Report No. 157
3.12. Object and purpose of the section.-
As was observed by the Supreme Court in Jayaram's case, AIR 1973 SC 569, "the purpose of section 52 of the Transfer of Property Act is not to defeat any just and equitable claim but only to subject them to the authority of the court which is dealing with the property to which claims are put forward." The doctrine of lis pendens was intended to strike at attempts by parties to a litigation to circumvent the jurisdiction of a court, in which a dispute on rights or interests in immovable property is pending by private dealings which may remove the subject-matter of litigation from the ambit of the court's power to decide a pending dispute or frustrate its decree.
Alienees acquiring any immoveable property during a litigation over it, are held to be bound by the application of the doctrine, by the decree passed in the suit even though they may not have been impleaded in it. The whole object of doctrine of lis pendens is to subject parties to the litigation as well as others, who seek to acquire rights in immoveable property, which are the subject-matter of a litigation, to the power and jurisdiction of the court so as to prevent the object of a pending action from the defeated.1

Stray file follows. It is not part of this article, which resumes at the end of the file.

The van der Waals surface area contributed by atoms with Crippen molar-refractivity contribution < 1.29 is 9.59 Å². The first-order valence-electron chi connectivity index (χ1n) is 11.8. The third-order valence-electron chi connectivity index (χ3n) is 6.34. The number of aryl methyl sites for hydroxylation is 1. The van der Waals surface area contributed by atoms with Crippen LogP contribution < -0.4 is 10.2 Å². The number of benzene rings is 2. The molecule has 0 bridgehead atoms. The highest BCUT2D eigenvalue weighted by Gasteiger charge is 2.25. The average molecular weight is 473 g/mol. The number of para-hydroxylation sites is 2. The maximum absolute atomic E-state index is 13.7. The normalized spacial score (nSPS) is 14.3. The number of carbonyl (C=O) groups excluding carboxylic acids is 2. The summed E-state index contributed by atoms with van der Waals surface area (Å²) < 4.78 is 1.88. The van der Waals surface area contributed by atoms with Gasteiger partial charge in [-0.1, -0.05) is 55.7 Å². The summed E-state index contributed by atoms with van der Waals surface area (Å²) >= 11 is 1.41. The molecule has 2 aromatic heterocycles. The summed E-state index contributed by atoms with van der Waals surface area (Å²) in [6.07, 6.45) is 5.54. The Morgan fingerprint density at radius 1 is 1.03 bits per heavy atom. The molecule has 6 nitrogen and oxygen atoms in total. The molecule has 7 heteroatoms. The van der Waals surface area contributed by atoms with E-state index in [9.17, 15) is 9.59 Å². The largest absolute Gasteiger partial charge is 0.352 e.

Section 52 seeks to subordinate all derivative interests or all interests derived from parties to a suit by way of transfer pendente liteto the rights declared by the decree in the suit and to declare that they shall not be capable of being enforced against the rights acquired by the decree holder. A transferee in such circumstances, therefore, takes the consequences of the decree which the party who made the transfer to him would take as the party to the suit.
The principle of lis pendens embodied in section 52 being a principle of public policy, no question of good faith or bona fides arises. Such being the position, the transferee from one of the parties to the suit cannot assert or claim any title or interest adverse to any of the rights and interests acquired by another party under the decree in suit. The principle of lis pendens prevents anything done by the transferee from operating adversely to the interest declared by the decree2
1. Rajendar Singh v. Santa Singh, AIR 1973 SC 2537.
2. Mohd. All v. Abdullah, AIR 1973 Mys 131 (133).